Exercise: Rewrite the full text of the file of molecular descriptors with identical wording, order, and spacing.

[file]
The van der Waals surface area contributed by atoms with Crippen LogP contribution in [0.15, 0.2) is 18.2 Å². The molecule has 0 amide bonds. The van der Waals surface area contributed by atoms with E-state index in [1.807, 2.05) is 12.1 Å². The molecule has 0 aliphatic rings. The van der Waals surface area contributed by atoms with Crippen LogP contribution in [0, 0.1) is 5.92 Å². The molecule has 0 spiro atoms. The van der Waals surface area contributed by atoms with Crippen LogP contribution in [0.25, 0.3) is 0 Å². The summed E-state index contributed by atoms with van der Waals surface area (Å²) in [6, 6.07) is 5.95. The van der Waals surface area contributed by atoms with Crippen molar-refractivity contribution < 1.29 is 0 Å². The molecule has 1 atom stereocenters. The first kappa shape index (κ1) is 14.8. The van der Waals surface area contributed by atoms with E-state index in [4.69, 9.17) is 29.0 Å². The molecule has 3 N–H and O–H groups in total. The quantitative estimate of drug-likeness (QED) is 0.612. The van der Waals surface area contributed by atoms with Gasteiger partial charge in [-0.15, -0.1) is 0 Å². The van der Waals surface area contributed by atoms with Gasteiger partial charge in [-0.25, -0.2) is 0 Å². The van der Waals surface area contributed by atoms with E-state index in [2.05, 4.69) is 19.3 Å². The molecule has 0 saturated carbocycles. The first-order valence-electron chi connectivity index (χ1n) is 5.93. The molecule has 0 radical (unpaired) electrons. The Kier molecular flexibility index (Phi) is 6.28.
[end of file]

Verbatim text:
The van der Waals surface area contributed by atoms with Crippen LogP contribution in [0.15, 0.2) is 18.2 Å². The molecule has 0 amide bonds. The van der Waals surface area contributed by atoms with E-state index in [1.807, 2.05) is 12.1 Å². The molecule has 0 aliphatic rings. The van der Waals surface area contributed by atoms with Crippen LogP contribution in [0, 0.1) is 5.92 Å². The molecule has 0 spiro atoms. The van der Waals surface area contributed by atoms with Crippen LogP contribution in [0.25, 0.3) is 0 Å². The summed E-state index contributed by atoms with van der Waals surface area (Å²) in [6, 6.07) is 5.95. The van der Waals surface area contributed by atoms with Crippen molar-refractivity contribution < 1.29 is 0 Å². The molecule has 1 atom stereocenters. The first kappa shape index (κ1) is 14.8. The van der Waals surface area contributed by atoms with E-state index in [4.69, 9.17) is 29.0 Å². The molecule has 3 N–H and O–H groups in total. The quantitative estimate of drug-likeness (QED) is 0.612. The van der Waals surface area contributed by atoms with Gasteiger partial charge in [-0.15, -0.1) is 0 Å². The van der Waals surface area contributed by atoms with Gasteiger partial charge in [-0.25, -0.2) is 0 Å². The van der Waals surface area contributed by atoms with E-state index in [2.05, 4.69) is 19.3 Å². The molecule has 0 saturated carbocycles. The first-order valence-electron chi connectivity index (χ1n) is 5.93. The molecule has 0 radical (unpaired) electrons. The Kier molecular flexibility index (Phi) is 6.28.